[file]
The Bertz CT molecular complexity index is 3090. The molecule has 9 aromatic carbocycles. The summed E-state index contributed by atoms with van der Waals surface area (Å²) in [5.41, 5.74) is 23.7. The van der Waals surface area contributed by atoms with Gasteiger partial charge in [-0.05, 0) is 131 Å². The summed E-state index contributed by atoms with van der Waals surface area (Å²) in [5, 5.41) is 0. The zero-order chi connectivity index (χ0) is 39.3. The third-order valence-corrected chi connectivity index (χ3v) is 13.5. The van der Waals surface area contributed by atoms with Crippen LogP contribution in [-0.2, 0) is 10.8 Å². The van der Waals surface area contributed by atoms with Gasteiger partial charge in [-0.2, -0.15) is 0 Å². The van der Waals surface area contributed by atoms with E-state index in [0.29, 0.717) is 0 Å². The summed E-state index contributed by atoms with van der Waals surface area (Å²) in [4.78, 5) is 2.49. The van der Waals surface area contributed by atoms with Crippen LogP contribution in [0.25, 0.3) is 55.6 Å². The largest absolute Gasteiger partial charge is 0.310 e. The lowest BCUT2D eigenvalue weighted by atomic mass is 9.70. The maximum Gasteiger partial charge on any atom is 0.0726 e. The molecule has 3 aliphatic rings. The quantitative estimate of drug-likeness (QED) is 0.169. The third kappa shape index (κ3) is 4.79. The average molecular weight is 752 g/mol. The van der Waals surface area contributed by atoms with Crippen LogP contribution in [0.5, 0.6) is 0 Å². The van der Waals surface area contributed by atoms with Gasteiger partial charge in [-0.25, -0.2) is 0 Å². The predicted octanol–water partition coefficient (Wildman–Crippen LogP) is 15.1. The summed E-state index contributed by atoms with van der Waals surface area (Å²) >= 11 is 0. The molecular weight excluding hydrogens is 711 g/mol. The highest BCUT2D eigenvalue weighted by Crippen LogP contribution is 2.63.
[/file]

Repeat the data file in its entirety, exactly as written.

The Bertz CT molecular complexity index is 3090. The molecule has 9 aromatic carbocycles. The summed E-state index contributed by atoms with van der Waals surface area (Å²) in [5.41, 5.74) is 23.7. The van der Waals surface area contributed by atoms with Gasteiger partial charge in [-0.05, 0) is 131 Å². The summed E-state index contributed by atoms with van der Waals surface area (Å²) in [5, 5.41) is 0. The zero-order chi connectivity index (χ0) is 39.3. The third-order valence-corrected chi connectivity index (χ3v) is 13.5. The van der Waals surface area contributed by atoms with Crippen LogP contribution in [-0.2, 0) is 10.8 Å². The van der Waals surface area contributed by atoms with Gasteiger partial charge in [-0.2, -0.15) is 0 Å². The van der Waals surface area contributed by atoms with E-state index in [0.29, 0.717) is 0 Å². The summed E-state index contributed by atoms with van der Waals surface area (Å²) in [4.78, 5) is 2.49. The van der Waals surface area contributed by atoms with Crippen LogP contribution in [0.25, 0.3) is 55.6 Å². The largest absolute Gasteiger partial charge is 0.310 e. The lowest BCUT2D eigenvalue weighted by atomic mass is 9.70. The maximum Gasteiger partial charge on any atom is 0.0726 e. The molecule has 3 aliphatic rings. The quantitative estimate of drug-likeness (QED) is 0.169. The third kappa shape index (κ3) is 4.79. The average molecular weight is 752 g/mol. The van der Waals surface area contributed by atoms with Crippen LogP contribution in [0.5, 0.6) is 0 Å². The van der Waals surface area contributed by atoms with Gasteiger partial charge in [-0.25, -0.2) is 0 Å². The predicted octanol–water partition coefficient (Wildman–Crippen LogP) is 15.1. The summed E-state index contributed by atoms with van der Waals surface area (Å²) >= 11 is 0. The molecular weight excluding hydrogens is 711 g/mol. The highest BCUT2D eigenvalue weighted by Crippen LogP contribution is 2.63.